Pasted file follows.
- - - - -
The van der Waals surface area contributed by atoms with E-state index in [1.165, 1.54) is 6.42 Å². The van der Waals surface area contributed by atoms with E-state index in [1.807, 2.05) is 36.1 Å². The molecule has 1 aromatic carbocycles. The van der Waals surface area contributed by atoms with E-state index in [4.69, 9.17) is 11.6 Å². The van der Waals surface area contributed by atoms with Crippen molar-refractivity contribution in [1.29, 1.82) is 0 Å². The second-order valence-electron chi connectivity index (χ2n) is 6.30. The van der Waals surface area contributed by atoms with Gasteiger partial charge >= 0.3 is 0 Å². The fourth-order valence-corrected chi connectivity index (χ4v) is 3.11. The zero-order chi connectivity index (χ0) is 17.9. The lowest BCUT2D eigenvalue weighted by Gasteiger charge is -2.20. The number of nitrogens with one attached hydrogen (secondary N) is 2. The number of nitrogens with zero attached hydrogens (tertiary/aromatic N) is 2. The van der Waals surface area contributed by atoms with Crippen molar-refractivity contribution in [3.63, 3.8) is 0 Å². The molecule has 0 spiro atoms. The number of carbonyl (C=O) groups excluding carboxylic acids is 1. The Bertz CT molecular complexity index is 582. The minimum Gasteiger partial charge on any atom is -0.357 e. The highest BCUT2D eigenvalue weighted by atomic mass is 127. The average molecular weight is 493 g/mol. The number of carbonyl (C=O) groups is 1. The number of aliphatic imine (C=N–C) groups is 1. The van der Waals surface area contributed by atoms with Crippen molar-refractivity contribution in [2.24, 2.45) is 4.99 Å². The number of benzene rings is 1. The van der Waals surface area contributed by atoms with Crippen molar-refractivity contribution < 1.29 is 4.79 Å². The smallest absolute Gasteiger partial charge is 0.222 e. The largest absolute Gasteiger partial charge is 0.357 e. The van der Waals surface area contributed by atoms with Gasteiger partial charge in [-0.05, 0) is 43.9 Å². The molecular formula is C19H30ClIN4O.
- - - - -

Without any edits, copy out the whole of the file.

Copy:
The van der Waals surface area contributed by atoms with E-state index in [1.165, 1.54) is 6.42 Å². The van der Waals surface area contributed by atoms with E-state index in [1.807, 2.05) is 36.1 Å². The molecule has 1 aromatic carbocycles. The van der Waals surface area contributed by atoms with E-state index in [4.69, 9.17) is 11.6 Å². The van der Waals surface area contributed by atoms with Crippen molar-refractivity contribution in [1.29, 1.82) is 0 Å². The second-order valence-electron chi connectivity index (χ2n) is 6.30. The van der Waals surface area contributed by atoms with Gasteiger partial charge >= 0.3 is 0 Å². The fourth-order valence-corrected chi connectivity index (χ4v) is 3.11. The zero-order chi connectivity index (χ0) is 17.9. The lowest BCUT2D eigenvalue weighted by Gasteiger charge is -2.20. The number of nitrogens with one attached hydrogen (secondary N) is 2. The number of nitrogens with zero attached hydrogens (tertiary/aromatic N) is 2. The van der Waals surface area contributed by atoms with Crippen molar-refractivity contribution in [3.63, 3.8) is 0 Å². The molecule has 0 spiro atoms. The number of carbonyl (C=O) groups excluding carboxylic acids is 1. The Bertz CT molecular complexity index is 582. The minimum Gasteiger partial charge on any atom is -0.357 e. The highest BCUT2D eigenvalue weighted by atomic mass is 127. The average molecular weight is 493 g/mol. The number of carbonyl (C=O) groups is 1. The number of aliphatic imine (C=N–C) groups is 1. The van der Waals surface area contributed by atoms with Crippen molar-refractivity contribution in [2.24, 2.45) is 4.99 Å². The number of benzene rings is 1. The van der Waals surface area contributed by atoms with Crippen molar-refractivity contribution < 1.29 is 4.79 Å². The smallest absolute Gasteiger partial charge is 0.222 e. The largest absolute Gasteiger partial charge is 0.357 e. The van der Waals surface area contributed by atoms with Gasteiger partial charge in [-0.05, 0) is 43.9 Å². The molecular formula is C19H30ClIN4O.